Wednesday, 26 March 2008


"Presence of mind and omnipresence of mimetic ability also characterize the empirical Chaplin. It is well known that he does not confine his mimetic arts strictly to the films which, since his youth, he produces only over great intervals of time and in an intensely and openly self-critical spirit. He acts incessantly, just like Kafka's trapeze artist, who sleeps in the baggage rack so as not to ease off training even for a moment. Any time spent with him is an uninterrupted performance. Once scarcely dares speak to him, not from awe of his fame--no one could set himself less apart, no one could be less pretentious than he--but rather from fear of disturbing the spell of the performance. It is as thought he, using mimetic behavior, caused purposeful, grown-up life to recede, and indeed the principle of reason itself, thereby placating it. But this endows his incarnate existence with an imaginary element beyond the official artforms. If Chaplin the private citizen lacks the features of the famous clown (as thought these features were under a taboo), he has all the more of the juggler about him. The Rastelli of mime, he plays with the countless balls of his pure possibility, and fixes its restless circling into a fabric that has little more in common with the causal world than Cloudcuckooland has with the gravitation of Newtonian physics. Incessant and spontaneous change: in Chaplin, this is the utopia of an existence that would be free of the burden of being-one's-self (60).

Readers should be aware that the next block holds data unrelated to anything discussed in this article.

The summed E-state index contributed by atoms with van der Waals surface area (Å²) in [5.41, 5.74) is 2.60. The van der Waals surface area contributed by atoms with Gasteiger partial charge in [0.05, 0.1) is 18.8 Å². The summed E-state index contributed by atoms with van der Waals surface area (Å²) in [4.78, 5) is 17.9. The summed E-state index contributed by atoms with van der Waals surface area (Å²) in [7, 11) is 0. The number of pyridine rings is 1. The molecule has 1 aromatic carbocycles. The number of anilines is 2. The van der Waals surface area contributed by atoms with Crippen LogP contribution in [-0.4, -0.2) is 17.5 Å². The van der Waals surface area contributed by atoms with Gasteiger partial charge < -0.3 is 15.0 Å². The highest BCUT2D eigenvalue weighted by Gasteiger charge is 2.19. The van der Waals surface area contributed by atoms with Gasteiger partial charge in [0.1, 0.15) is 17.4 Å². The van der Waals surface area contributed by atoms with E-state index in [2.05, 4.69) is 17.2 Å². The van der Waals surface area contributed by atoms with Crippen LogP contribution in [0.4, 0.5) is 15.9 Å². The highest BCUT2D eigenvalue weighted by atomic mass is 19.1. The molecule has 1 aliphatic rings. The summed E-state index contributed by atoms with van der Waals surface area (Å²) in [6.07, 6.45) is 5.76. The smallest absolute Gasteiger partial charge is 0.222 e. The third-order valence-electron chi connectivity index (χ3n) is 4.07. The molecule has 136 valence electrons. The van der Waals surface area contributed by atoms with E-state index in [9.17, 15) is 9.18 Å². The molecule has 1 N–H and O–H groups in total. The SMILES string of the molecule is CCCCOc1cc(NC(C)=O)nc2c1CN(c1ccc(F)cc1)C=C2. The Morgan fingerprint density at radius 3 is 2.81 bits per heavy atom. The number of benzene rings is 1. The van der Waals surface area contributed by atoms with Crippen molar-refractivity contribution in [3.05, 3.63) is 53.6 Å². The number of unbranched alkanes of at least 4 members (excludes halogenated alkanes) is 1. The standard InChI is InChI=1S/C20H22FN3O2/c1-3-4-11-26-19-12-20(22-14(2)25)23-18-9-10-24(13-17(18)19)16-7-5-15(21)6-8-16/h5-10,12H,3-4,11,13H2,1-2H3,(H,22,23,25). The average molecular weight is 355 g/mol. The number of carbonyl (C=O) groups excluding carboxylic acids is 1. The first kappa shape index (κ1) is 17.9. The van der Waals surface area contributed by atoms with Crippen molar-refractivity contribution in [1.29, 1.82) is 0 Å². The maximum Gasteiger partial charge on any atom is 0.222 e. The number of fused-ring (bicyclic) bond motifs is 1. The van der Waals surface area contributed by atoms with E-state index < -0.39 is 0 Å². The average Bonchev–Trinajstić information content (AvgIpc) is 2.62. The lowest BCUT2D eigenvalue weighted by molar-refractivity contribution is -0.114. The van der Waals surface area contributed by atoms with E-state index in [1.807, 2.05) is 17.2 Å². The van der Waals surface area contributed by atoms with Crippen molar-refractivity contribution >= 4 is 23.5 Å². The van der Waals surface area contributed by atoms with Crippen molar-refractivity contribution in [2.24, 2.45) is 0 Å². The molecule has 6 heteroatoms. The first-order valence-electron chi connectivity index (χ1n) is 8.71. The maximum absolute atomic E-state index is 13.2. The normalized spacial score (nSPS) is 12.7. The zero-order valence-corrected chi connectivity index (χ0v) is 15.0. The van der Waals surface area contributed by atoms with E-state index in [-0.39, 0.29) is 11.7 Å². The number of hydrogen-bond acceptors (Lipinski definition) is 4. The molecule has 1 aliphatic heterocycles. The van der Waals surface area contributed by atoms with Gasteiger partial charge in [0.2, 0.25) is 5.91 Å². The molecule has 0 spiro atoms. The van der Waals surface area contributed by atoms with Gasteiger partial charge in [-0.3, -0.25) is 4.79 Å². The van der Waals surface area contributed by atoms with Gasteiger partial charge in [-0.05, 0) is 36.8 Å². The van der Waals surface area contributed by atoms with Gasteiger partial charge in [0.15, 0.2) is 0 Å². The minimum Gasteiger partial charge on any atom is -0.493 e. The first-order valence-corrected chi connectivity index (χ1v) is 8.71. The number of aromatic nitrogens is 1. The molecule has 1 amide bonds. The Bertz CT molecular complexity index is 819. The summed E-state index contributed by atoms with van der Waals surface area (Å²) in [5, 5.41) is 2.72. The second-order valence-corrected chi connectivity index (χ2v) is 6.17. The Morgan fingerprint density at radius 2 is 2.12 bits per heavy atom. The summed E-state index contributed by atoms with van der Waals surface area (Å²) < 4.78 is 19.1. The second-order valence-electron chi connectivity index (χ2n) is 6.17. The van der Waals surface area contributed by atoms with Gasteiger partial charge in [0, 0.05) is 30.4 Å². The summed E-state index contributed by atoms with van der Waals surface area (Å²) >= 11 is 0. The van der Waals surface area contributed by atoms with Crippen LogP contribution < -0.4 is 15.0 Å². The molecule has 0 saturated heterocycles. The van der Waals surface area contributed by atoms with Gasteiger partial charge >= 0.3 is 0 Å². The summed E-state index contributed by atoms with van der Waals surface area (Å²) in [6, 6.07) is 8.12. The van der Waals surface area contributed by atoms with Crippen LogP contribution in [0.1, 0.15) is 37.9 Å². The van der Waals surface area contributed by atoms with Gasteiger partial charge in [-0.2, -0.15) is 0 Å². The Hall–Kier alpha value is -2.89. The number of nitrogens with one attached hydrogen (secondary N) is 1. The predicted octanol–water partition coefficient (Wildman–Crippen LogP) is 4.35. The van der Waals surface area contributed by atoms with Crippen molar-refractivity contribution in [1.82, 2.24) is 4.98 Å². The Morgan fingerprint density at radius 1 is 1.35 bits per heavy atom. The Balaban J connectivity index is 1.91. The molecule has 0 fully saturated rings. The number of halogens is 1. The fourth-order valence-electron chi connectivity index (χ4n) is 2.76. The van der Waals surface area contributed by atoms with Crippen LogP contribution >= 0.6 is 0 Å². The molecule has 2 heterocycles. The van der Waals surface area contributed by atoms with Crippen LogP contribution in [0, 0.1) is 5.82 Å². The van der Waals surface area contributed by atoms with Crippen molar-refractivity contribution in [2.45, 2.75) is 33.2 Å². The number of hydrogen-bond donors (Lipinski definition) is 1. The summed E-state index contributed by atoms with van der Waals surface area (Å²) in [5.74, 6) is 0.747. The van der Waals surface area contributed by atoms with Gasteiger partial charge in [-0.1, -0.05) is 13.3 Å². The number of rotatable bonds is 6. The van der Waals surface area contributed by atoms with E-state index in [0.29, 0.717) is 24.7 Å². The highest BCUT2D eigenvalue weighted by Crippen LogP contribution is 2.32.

On experiencing Chaplin's imitation of him at an LA party in the 1940s, Adorno continues:

"All the laughter he brings about is so near to cruelty; solely in such proximity to cruelty does it find its legitimation and its element of the salvational" (60-61)

Theodor W. Adorno, "Chaplin Times Two," Trans. John MacKay. The Yale Journal of Criticism. 9.1 (1996) 57-61.



Here's a shit translation of the Lettriste International's attack on Chaplin: No More Flat Feet! (pre-Situ). It's better to slog thru the French, but I'm without my edition of the collected Potlatch here in Amherst at uncle's place. Will post it when I get back to Providence.


Interesting, I suppose. I'm really not too keen on it, to be honest; it just seems like ribald crankism. I'd be curious to see the French or a better translation.

This is, perhaps, their more interesting followup:


Arg - i thought the French would be in the collected Potlatch (published 1996 by Gallimard) but that only covers 1954-1957. This was 1952, so before Potlatch. It's true that they're not saying much in their critique other than: hey people don't pay attention to this clown anymore; his shit is stale. The follow-up gives it necessary context. I wonder where the French text would be online...

Anonymous said...

also some text based picket action , not unlike this act of heroism:

(i read about that here: props etcetc)

hamburg love for faceplant boys.